The focus of this series was influenced by the major shift occurring in African governance as the Organization of African Unity is phased out, and Africans sign onto new membership in the African Union. The theme captures the new type of relationships being crafted between the AU and African states, between the AU and the international community, and between the African official leadership and the citizenry as this shift occurs.
African governance has emerged as one of the major topics in the American dialogue about whether developing strong relations with Africa is “in America’s national interest.” The American slogans “Trade, not Aid” and then “African solutions to African Problems,” which characterized some policy discussions in the 1990s, reflected the hesitation that many American policy makers have had towards investing in Africa given the length and fragility of Africa’s political and economic transitions. The African environment, however, is undergoing positive change.
A 2001 World Bank report, examining “Can Africa Claim the 21st Century,” answered yes, if Africa can develop the structures for trade, investment, growth, peace, and security that are needed. Obviously, African countries made significant adjustments as they moved to post-cold war politics focused on state democratization and economic restructuring. Africans themselves have recognized that this was not sufficient for preventing ethnic conflicts and civil war; stemming conflicts over resources between neighboring states; reducing poverty and achieving an equitable distribution of national resources; reducing debt and guaranteeing economic growth and development; or encouraging leadership transitions that reinforce democracy. Given the new understandings of shifts occurring within the global economy, African leaders have challenged themselves to construct patterns of regional and continental governance that will encourage unity and push Africa toward development.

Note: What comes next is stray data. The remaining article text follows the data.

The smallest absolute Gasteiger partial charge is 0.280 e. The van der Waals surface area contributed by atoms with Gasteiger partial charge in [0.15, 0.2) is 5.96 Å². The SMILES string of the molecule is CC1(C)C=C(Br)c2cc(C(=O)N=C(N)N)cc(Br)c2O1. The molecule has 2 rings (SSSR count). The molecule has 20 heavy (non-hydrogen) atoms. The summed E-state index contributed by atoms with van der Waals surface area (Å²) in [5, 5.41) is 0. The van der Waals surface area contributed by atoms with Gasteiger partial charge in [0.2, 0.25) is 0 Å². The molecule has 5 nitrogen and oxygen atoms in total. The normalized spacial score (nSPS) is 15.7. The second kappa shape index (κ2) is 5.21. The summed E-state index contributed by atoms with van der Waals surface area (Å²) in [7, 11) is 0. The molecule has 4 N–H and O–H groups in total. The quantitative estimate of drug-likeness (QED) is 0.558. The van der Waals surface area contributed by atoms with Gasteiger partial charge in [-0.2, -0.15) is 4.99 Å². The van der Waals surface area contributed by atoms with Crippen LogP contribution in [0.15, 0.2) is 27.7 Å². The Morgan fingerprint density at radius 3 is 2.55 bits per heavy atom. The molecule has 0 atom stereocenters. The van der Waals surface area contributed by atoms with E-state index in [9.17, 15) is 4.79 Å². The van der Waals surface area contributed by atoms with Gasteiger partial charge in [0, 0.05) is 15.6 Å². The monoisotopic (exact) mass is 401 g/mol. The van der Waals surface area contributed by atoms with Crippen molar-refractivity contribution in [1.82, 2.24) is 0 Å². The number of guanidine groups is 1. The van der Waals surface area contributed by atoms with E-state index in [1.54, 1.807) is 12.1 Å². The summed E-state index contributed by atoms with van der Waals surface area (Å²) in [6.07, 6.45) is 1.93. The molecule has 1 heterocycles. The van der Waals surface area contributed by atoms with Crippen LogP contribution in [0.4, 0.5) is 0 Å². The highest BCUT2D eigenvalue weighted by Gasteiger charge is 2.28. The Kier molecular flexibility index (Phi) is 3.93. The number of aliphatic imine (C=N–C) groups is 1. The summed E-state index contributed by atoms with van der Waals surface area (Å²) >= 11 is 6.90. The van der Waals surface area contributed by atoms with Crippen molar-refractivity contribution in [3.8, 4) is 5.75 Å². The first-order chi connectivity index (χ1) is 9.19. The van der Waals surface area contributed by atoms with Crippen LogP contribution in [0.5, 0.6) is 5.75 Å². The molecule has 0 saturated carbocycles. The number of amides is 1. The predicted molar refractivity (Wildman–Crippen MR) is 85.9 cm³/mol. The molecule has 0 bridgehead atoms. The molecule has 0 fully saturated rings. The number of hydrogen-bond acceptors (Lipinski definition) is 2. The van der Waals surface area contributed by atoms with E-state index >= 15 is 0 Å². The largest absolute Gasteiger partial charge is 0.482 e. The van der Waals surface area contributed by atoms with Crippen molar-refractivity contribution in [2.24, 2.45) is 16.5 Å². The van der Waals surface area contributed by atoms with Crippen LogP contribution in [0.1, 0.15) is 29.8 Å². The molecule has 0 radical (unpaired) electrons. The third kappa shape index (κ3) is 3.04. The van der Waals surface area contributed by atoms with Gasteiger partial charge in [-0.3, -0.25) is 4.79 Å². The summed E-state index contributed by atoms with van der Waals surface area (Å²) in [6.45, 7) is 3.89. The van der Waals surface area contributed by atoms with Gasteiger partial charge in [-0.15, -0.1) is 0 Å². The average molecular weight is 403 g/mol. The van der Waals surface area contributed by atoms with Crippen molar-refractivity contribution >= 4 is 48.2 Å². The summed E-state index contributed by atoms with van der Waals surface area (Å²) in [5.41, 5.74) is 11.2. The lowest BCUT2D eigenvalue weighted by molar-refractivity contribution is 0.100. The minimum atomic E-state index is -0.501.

Sessions of this series are designed to examine how it is in America’s long term interests to work with Africa in the changing global environment of the present, focusing on five major challenges under the African governance theme: the African Union (AU) and the New Partnership for African Development (NEPAD); management of strategic resources; leadership and democratic transitions; security, anti-terrorism, and tribunals; global partnerships with the United States, G8, and the United Nations.